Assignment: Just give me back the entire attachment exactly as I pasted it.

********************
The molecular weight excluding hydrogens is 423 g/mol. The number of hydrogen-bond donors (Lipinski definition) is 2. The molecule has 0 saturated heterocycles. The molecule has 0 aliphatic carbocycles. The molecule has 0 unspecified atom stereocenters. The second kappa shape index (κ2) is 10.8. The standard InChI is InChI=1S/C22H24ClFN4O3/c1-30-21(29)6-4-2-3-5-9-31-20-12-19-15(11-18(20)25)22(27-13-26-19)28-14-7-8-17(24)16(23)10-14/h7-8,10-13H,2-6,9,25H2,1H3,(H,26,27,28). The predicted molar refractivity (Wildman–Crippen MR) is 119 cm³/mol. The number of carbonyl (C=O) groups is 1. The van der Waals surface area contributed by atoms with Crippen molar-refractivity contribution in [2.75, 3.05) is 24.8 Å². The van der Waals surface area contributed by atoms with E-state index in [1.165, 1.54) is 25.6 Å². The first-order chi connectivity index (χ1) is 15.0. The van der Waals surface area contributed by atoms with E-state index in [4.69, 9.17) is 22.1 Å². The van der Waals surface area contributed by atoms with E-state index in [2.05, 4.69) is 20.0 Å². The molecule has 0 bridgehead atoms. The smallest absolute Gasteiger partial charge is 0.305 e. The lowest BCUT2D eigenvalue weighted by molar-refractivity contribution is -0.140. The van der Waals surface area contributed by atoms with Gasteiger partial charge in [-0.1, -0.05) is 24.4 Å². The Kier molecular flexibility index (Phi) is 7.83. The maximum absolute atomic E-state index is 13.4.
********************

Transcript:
The molecular weight excluding hydrogens is 423 g/mol. The number of hydrogen-bond donors (Lipinski definition) is 2. The molecule has 0 saturated heterocycles. The molecule has 0 aliphatic carbocycles. The molecule has 0 unspecified atom stereocenters. The second kappa shape index (κ2) is 10.8. The standard InChI is InChI=1S/C22H24ClFN4O3/c1-30-21(29)6-4-2-3-5-9-31-20-12-19-15(11-18(20)25)22(27-13-26-19)28-14-7-8-17(24)16(23)10-14/h7-8,10-13H,2-6,9,25H2,1H3,(H,26,27,28). The predicted molar refractivity (Wildman–Crippen MR) is 119 cm³/mol. The number of carbonyl (C=O) groups is 1. The van der Waals surface area contributed by atoms with Crippen molar-refractivity contribution in [2.75, 3.05) is 24.8 Å². The van der Waals surface area contributed by atoms with E-state index in [1.165, 1.54) is 25.6 Å². The first-order chi connectivity index (χ1) is 15.0. The van der Waals surface area contributed by atoms with E-state index in [4.69, 9.17) is 22.1 Å². The van der Waals surface area contributed by atoms with E-state index in [2.05, 4.69) is 20.0 Å². The molecule has 0 bridgehead atoms. The smallest absolute Gasteiger partial charge is 0.305 e. The lowest BCUT2D eigenvalue weighted by molar-refractivity contribution is -0.140. The van der Waals surface area contributed by atoms with Gasteiger partial charge in [-0.1, -0.05) is 24.4 Å². The Kier molecular flexibility index (Phi) is 7.83. The maximum absolute atomic E-state index is 13.4.